What U.S. policymakers have been clear about for decades — both Democrats and Republicans alike — is that there are few greater threats to our global security than a nuclear-armed Iran. That is why the U.S. and our international partners spent nearly two years working out the best possible diplomatic solution to eliminate that threat.
The Iran deal will stand, at least until the next presidential election. Despite disapproval by a non-partisan majority of both houses of Congress, not to mention the American people, because of the incredibly low threshold to sustain a veto, not to mention White House arm-twisting and purely partisan support, the deal will stand.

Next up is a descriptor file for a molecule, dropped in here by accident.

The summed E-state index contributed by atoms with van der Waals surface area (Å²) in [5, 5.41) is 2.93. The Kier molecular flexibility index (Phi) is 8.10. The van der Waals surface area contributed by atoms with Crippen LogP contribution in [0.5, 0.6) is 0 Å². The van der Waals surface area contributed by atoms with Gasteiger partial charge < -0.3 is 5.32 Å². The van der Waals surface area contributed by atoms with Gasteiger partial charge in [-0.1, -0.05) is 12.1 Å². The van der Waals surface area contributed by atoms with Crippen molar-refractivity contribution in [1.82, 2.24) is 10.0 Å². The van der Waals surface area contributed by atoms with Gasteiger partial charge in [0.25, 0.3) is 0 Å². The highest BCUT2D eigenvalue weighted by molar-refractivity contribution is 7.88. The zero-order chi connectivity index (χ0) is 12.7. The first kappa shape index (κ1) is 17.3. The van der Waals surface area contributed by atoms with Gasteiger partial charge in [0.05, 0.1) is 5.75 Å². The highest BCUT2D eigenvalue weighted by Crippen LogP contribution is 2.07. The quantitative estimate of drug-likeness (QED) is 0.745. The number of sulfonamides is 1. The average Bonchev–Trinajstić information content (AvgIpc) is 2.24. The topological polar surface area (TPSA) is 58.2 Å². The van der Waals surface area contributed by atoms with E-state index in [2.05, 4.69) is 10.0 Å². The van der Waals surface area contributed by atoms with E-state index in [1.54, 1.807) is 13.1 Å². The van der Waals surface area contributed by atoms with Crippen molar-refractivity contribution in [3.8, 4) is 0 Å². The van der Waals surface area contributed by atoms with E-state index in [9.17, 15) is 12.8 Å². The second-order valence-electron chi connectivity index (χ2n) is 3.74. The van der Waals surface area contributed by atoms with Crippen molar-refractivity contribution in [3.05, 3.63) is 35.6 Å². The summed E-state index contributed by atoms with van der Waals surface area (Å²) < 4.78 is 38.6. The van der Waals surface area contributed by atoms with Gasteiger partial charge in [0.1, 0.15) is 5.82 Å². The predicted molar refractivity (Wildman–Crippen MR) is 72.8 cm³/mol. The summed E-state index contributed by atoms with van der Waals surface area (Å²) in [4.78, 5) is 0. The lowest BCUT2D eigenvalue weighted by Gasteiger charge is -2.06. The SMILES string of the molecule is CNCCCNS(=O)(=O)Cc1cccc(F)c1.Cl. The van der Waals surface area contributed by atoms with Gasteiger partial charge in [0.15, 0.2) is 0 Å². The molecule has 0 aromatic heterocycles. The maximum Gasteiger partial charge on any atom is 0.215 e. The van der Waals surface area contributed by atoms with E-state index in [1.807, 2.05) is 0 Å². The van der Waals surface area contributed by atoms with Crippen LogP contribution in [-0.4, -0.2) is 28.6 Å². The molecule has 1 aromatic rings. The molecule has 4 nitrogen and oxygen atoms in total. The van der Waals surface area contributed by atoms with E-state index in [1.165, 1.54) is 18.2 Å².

Opponents to the Iran deal often say that they could have gotten a better deal. These critics are largely found in the U.S. and in Israel. Critics are right for scrutinizing any deal. They would not be doing their job if they were giving it an automatic pass. However, being critical because a better alternative is desired is not realistic.